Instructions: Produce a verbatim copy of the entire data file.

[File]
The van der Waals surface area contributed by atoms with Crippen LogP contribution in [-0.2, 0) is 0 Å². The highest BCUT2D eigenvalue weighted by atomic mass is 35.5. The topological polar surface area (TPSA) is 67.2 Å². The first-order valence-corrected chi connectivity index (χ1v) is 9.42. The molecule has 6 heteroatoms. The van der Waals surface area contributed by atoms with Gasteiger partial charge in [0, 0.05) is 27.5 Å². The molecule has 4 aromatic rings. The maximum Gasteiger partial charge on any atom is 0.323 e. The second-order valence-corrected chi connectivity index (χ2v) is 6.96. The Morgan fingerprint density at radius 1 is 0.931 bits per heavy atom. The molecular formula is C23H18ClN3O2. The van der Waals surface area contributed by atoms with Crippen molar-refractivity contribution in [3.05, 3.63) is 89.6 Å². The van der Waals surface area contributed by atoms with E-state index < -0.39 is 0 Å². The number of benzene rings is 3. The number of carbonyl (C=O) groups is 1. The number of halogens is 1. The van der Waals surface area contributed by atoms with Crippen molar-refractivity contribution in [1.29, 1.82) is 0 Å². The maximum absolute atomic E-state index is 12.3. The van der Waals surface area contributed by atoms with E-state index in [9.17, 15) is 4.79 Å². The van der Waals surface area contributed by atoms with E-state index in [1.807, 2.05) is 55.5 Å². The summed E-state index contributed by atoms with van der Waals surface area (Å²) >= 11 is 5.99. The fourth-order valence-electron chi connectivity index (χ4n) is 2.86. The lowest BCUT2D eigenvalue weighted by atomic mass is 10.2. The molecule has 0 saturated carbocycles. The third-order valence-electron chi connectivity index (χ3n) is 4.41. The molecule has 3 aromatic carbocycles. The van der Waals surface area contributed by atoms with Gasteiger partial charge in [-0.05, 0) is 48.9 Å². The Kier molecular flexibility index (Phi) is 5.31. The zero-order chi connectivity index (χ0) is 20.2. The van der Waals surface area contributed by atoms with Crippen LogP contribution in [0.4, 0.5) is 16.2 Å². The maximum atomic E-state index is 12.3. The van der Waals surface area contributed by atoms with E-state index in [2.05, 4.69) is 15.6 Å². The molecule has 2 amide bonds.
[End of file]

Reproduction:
The van der Waals surface area contributed by atoms with Crippen LogP contribution in [-0.2, 0) is 0 Å². The highest BCUT2D eigenvalue weighted by atomic mass is 35.5. The topological polar surface area (TPSA) is 67.2 Å². The first-order valence-corrected chi connectivity index (χ1v) is 9.42. The molecule has 6 heteroatoms. The van der Waals surface area contributed by atoms with Gasteiger partial charge in [0, 0.05) is 27.5 Å². The molecule has 4 aromatic rings. The maximum Gasteiger partial charge on any atom is 0.323 e. The second-order valence-corrected chi connectivity index (χ2v) is 6.96. The Morgan fingerprint density at radius 1 is 0.931 bits per heavy atom. The molecular formula is C23H18ClN3O2. The van der Waals surface area contributed by atoms with Crippen molar-refractivity contribution in [3.05, 3.63) is 89.6 Å². The van der Waals surface area contributed by atoms with E-state index < -0.39 is 0 Å². The number of benzene rings is 3. The number of carbonyl (C=O) groups is 1. The number of halogens is 1. The van der Waals surface area contributed by atoms with Crippen molar-refractivity contribution in [1.29, 1.82) is 0 Å². The maximum absolute atomic E-state index is 12.3. The van der Waals surface area contributed by atoms with E-state index in [9.17, 15) is 4.79 Å². The van der Waals surface area contributed by atoms with E-state index in [1.807, 2.05) is 55.5 Å². The summed E-state index contributed by atoms with van der Waals surface area (Å²) >= 11 is 5.99. The fourth-order valence-electron chi connectivity index (χ4n) is 2.86. The lowest BCUT2D eigenvalue weighted by atomic mass is 10.2. The molecule has 0 saturated carbocycles. The third-order valence-electron chi connectivity index (χ3n) is 4.41. The molecule has 3 aromatic carbocycles. The van der Waals surface area contributed by atoms with Gasteiger partial charge in [-0.05, 0) is 48.9 Å². The Kier molecular flexibility index (Phi) is 5.31. The zero-order chi connectivity index (χ0) is 20.2. The van der Waals surface area contributed by atoms with Crippen LogP contribution in [0.4, 0.5) is 16.2 Å². The maximum atomic E-state index is 12.3. The van der Waals surface area contributed by atoms with E-state index in [2.05, 4.69) is 15.6 Å². The molecule has 2 amide bonds.